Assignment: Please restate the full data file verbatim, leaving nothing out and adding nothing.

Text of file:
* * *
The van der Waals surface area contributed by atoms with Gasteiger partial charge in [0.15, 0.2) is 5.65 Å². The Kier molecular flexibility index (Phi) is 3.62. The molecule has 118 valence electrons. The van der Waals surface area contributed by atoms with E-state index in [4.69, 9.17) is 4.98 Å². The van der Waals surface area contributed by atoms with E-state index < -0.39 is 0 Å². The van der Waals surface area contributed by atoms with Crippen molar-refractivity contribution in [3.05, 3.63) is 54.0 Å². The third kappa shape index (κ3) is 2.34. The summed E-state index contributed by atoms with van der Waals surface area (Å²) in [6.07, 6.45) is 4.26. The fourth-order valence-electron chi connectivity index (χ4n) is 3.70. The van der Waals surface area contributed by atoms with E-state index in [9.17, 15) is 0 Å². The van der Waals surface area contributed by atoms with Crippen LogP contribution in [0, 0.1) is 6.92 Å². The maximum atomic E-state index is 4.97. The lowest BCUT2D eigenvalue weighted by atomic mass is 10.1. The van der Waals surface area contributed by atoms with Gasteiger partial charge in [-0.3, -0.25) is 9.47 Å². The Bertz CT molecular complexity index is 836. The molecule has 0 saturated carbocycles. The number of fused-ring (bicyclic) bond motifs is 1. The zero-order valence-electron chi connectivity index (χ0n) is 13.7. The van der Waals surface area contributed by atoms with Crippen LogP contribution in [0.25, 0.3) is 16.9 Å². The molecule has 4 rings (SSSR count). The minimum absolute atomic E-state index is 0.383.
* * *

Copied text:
The van der Waals surface area contributed by atoms with Gasteiger partial charge in [0.15, 0.2) is 5.65 Å². The Kier molecular flexibility index (Phi) is 3.62. The molecule has 118 valence electrons. The van der Waals surface area contributed by atoms with E-state index in [4.69, 9.17) is 4.98 Å². The van der Waals surface area contributed by atoms with E-state index < -0.39 is 0 Å². The van der Waals surface area contributed by atoms with Crippen molar-refractivity contribution in [3.05, 3.63) is 54.0 Å². The third kappa shape index (κ3) is 2.34. The summed E-state index contributed by atoms with van der Waals surface area (Å²) in [6.07, 6.45) is 4.26. The fourth-order valence-electron chi connectivity index (χ4n) is 3.70. The van der Waals surface area contributed by atoms with E-state index in [9.17, 15) is 0 Å². The van der Waals surface area contributed by atoms with Crippen LogP contribution in [0, 0.1) is 6.92 Å². The maximum atomic E-state index is 4.97. The lowest BCUT2D eigenvalue weighted by atomic mass is 10.1. The van der Waals surface area contributed by atoms with Gasteiger partial charge in [-0.3, -0.25) is 9.47 Å². The Bertz CT molecular complexity index is 836. The molecule has 0 saturated carbocycles. The number of fused-ring (bicyclic) bond motifs is 1. The zero-order valence-electron chi connectivity index (χ0n) is 13.7. The van der Waals surface area contributed by atoms with Crippen LogP contribution in [0.25, 0.3) is 16.9 Å². The molecule has 4 rings (SSSR count). The minimum absolute atomic E-state index is 0.383.